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The spell Raulothim's Psychic Lance can hit a creature without having to see it, so long as the caster utters the name of the target:

You unleash a shimmering lance of psychic power from your forehead at a creature that you can see within range. Alternatively, you can utter a creature's name. If the named target is within range, it becomes the spell's target even if you can't see it. If the named target isn't within range, the lance dissipates without effect.

Can Psychic Lance hit a creature behind full cover? Typically, that would be against the rules (PHB, page 204):

To target something, you must have a clear path to it, so it can't be behind total cover.

However, the spell's description says "if the named target is within range, it becomes the spell's target", which make it sounds like it could be an exception to the full cover rule.

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The lance targets the named creature, so that's exactly what it does

Usually in order to target something you need to have a clear path to the target:

To target something, you must have a clear path to it, so it can't be behind total cover.

However Raulothim's Psychic Lance skips the usual process, and jumps straight to having the spell target a creature:

If the named target is within range, it becomes the spell's target even if you can't see it.

It is tempting to see the end of the sentence "even if you can't see it" as being the only mechanic that this spell skips, however if the spell says that the named target becomes the spell's target, then that's exactly what it does.

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Yes, this spell can ignore cover.

Here's the general rule for spell targeting, already quoted in the question (PHB, p. 204):

To target something, you must have a clear path to it, so it can't be behind total cover.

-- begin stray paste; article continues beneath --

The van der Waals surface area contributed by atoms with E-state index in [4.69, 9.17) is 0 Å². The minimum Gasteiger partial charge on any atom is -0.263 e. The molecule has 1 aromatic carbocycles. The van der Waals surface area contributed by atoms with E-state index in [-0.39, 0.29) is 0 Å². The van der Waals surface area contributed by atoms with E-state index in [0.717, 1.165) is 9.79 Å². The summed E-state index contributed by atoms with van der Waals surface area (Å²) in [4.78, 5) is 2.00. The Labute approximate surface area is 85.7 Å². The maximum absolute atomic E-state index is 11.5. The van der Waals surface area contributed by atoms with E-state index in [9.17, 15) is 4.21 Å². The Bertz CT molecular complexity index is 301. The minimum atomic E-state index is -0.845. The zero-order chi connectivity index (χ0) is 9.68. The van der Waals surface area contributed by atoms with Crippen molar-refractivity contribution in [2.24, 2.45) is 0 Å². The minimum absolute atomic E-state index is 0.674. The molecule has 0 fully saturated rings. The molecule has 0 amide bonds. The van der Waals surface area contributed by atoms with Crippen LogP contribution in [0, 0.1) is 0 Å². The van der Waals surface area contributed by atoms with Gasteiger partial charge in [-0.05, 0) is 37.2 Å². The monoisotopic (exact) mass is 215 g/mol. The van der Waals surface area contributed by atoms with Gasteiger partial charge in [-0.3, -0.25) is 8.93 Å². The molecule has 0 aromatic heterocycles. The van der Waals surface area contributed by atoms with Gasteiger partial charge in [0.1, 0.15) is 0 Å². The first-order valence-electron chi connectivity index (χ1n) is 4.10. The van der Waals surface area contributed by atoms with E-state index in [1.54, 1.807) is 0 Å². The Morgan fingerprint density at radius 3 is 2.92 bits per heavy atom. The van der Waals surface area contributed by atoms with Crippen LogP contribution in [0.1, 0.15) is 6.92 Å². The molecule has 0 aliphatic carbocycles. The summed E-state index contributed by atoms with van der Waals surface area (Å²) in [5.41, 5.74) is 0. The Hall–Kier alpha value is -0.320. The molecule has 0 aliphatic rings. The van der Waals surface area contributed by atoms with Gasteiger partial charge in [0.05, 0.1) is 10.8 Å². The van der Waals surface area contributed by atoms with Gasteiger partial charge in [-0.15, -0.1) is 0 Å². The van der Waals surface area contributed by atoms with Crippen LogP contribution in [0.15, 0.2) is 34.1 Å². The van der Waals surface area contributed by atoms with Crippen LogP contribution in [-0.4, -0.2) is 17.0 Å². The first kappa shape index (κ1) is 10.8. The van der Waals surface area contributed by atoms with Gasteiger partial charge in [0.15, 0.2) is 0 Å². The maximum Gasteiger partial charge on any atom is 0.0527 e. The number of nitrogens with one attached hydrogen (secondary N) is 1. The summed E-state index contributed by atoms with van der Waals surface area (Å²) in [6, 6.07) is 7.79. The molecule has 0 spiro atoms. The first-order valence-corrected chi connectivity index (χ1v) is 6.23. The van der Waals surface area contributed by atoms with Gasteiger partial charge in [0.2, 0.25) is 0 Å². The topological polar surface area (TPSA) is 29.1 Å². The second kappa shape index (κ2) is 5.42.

And here's the rule that describes the effect of total cover (PHB, p. 196):

A target with total cover can't be targeted directly by an attack or spell, although some spells can reach such a target by including it in an area of effect.

(Emphases mine in both cases).

That is the entirety of the rules for the effects of total cover: total cover means you can't be the target of spells.

Here's the relevant section of the spell's description (Fizban's Treasury of Dragons, P.21):

You unleash a shimmering lance of psychic power from your forehead at a target that you can see within range. Alternatively, you can utter a creature's name. If the named target is within range, it becomes the spell's target even if you can't see it.

(Again, emphasis mine).

The spell provides a specific targeting rule ("A named creature within range") that beats the general rule ("A creature not behind total cover"). So, yes, Raulothim's Psychic Lance ignores cover if the caster knows and utters the target's name.

But the spell doesn't mention cover, just visibility.

The wording of the spell ("target that you can see ... even if you can't see it") does read as though the primary intent of the naming-a-creature option is to bypass concealment. But the stated effect is worded such that it clearly is also an exception to the total cover rules.